The argument of Mr. Ansberry for the defendant was devoted to the facts and to the proposition that the absence of the accused during the view taken by the judge of first instance was fatal error. The accused, he said, was in jail at the time and had not consented. Section 5 of the Philippine Civil Government Act secures in all criminal prosecutions the right of the accused to be heard by himself and his counsel. Section 3270 of the Philippine Laws, Comp. Stats. 1907, declares: "In all criminal prosecutions the defendant shall be entitled to appear and defend in person and by counsel at every stage of the proceeding." It is unnecessary to argue at length the interpretation of these provisions, or the question of the rights of an accused in a felony case and the circumstances under which they may and may not be waived, for these questions are now settled by the recent decision in Diaz v. United States, 223 U. S. 442.
There this court laid down the rule of interpretation of Philippine Laws to be that the prevailing course of decision in the United States should be accepted as determining the nature and measure of the rights provided, and held that, by the prevailing course of decision in the United States, an acoused who is on trial charged with a capital offense is incapable of waiving the right to be present.
There is only one subject remaining, and that is whether the rule is different when the proceeding was a view of the premises, and not the taking of testimony in the court room, instructions to the jury, etc. There is some authority for the proposition that a view of the premises is not "a part of the trial” on the ground that it does not involve the obtaining of evidence. Decisions to this effect
Argument for Plaintiff in Error.
are mainly those dealing with the question as to whether a review on appeal is prevented by lack of a complete record when it appears that the jury viewed the premises; and the solution of the difficulty in some of the cases is that review may be had because a view of the premises is not a part of the trial. Some authorities have carried this suggestion into criminal cases where the question arose as to the necessity for the presence of the accused at a view of the premises. But without attempting to analyze these authorities, or the cases the other way, it is sufficient to say that both sound reason and the weight of authority support the proposition that a view of the premises in a criminal case is a part of the trial. 3 Wharton Criminal Law, 7th ed., $ 3160; 22 Encyc. Pl. & Pr. 1059; Tully v. Railroad Co., 134 Massachusetts, 499; Wall v. United States Mining Co., 232 Fed. Rep. 613; People v. Milner, 122 California, 171; Benton v. State, 30 Arkansas, 328.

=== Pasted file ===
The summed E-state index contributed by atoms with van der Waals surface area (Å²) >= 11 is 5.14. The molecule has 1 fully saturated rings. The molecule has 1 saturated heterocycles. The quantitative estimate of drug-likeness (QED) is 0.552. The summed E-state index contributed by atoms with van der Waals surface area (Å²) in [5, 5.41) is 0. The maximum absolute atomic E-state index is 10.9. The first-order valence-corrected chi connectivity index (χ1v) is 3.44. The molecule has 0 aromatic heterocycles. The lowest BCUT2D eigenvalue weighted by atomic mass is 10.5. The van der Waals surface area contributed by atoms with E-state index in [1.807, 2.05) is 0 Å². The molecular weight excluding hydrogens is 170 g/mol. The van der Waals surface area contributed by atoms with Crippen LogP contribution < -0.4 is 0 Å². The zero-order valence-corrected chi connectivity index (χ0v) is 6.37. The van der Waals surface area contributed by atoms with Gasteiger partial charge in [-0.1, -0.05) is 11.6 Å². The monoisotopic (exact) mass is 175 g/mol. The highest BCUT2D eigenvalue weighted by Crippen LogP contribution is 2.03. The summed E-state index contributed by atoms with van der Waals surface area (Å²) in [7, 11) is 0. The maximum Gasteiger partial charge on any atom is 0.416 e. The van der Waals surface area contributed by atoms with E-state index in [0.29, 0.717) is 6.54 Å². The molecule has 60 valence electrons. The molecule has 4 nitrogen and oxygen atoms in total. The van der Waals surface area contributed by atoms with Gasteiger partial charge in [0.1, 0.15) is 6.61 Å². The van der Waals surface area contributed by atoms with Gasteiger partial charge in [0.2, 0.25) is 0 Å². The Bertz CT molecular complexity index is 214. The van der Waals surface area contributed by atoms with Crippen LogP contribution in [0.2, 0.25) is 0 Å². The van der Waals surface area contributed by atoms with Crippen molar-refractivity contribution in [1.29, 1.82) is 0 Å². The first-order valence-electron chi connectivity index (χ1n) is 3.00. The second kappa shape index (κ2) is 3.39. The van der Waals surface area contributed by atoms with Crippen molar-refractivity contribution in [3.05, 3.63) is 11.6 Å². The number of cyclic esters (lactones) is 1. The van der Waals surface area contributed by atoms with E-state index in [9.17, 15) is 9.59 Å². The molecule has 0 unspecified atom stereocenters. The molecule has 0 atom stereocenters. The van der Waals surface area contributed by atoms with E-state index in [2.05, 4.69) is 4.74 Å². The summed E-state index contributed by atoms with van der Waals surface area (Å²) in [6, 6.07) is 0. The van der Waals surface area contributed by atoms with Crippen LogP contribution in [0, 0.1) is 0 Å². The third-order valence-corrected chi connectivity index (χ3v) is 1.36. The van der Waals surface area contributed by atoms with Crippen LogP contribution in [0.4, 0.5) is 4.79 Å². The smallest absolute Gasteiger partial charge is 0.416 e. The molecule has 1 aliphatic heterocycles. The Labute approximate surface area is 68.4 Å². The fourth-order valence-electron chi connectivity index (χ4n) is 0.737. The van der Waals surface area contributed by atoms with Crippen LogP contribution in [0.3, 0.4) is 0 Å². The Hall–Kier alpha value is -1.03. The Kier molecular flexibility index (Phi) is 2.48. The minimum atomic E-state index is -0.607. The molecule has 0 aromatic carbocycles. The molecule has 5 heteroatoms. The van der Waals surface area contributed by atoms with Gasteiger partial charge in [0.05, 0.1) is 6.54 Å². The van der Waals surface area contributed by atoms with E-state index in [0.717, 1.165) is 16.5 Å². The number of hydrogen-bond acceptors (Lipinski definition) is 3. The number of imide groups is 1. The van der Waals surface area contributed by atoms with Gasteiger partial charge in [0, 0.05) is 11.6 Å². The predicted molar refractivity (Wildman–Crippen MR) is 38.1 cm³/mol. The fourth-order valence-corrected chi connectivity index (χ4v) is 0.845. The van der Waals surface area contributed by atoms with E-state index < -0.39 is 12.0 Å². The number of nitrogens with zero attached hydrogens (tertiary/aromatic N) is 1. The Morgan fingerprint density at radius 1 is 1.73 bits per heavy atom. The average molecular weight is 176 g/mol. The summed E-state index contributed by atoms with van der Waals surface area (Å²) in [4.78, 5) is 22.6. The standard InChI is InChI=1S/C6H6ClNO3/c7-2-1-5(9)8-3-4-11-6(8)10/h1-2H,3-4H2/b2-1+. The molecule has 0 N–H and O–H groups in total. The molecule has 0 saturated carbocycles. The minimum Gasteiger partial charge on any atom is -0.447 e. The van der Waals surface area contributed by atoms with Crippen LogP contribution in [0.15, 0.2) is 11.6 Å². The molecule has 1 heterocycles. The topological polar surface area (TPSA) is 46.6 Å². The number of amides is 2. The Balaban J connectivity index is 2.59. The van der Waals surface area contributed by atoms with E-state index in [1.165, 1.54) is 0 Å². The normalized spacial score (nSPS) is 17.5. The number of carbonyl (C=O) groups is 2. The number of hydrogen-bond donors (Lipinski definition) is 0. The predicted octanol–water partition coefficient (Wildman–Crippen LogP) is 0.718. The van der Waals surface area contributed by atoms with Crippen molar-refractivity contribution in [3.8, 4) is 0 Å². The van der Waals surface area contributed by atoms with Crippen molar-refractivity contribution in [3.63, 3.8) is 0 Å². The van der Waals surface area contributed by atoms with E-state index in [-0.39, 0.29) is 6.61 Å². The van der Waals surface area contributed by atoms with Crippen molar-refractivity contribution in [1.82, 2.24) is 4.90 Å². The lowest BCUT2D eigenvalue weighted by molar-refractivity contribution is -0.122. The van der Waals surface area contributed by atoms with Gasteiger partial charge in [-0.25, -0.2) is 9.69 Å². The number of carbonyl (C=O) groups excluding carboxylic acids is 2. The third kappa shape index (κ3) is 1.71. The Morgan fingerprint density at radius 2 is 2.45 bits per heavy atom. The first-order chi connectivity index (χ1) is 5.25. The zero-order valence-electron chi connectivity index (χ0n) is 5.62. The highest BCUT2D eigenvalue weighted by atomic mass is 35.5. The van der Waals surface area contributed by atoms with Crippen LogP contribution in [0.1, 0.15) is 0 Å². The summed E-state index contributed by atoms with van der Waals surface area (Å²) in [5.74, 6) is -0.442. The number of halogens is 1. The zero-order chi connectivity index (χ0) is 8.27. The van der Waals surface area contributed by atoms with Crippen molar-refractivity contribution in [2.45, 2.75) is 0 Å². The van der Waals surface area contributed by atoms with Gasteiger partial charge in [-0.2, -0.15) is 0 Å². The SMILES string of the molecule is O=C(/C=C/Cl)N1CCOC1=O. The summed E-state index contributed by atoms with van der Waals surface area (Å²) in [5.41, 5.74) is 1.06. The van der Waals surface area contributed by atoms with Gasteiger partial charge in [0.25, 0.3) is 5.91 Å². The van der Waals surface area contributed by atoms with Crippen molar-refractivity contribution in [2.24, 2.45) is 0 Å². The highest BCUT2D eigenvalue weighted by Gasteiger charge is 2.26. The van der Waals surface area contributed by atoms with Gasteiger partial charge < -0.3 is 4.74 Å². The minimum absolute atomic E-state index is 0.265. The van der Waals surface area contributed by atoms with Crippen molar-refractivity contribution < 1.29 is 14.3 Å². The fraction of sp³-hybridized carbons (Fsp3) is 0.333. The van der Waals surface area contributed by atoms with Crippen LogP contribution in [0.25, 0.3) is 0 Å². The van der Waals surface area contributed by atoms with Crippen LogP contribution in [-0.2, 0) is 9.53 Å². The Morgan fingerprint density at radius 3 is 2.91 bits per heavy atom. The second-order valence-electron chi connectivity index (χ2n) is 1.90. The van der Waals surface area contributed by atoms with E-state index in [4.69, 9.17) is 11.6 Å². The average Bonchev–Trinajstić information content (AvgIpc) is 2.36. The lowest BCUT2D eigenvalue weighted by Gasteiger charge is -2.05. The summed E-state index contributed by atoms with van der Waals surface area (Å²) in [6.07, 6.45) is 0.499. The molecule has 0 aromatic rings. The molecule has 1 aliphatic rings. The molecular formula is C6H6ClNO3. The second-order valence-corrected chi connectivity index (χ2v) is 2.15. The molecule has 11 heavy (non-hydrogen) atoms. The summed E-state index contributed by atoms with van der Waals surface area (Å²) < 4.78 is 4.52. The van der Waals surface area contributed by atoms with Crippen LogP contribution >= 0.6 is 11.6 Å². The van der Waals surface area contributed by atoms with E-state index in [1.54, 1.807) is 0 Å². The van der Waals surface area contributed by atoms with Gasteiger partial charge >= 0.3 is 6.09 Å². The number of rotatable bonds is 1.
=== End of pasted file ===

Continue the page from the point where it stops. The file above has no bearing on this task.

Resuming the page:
The whole theory upon which the accused is given a right to be present at the trial applies with equal force to his presence at a view of the premises. The right to be present, “scarcely less important to the accused than the right of trial itself” (Diaz v. United States, supra), was clearly not intended to be limited to any particular occasion, or any particular kind of proceeding in the trial, but extends to “any steps taken” (Hopt v. Utah, 110 U. S. 574) "from the empanelling of the jury to the reception of the verdict," and during this time "nothing shall be done in the absence of the prisoner" (Lewis v. United States, 146 U. S. 371, 372).
And what is true of a criminal trial before a jury is equally true of a criminal trial had, as in the Philippines, before a judge only. Diaz v. United States, supra.
The right of the accused to be present is given him, undoubtedly, that he may have the opportunity to observe, and be observed, at every step taken so that he may make the best use of his own knowledge of the facts,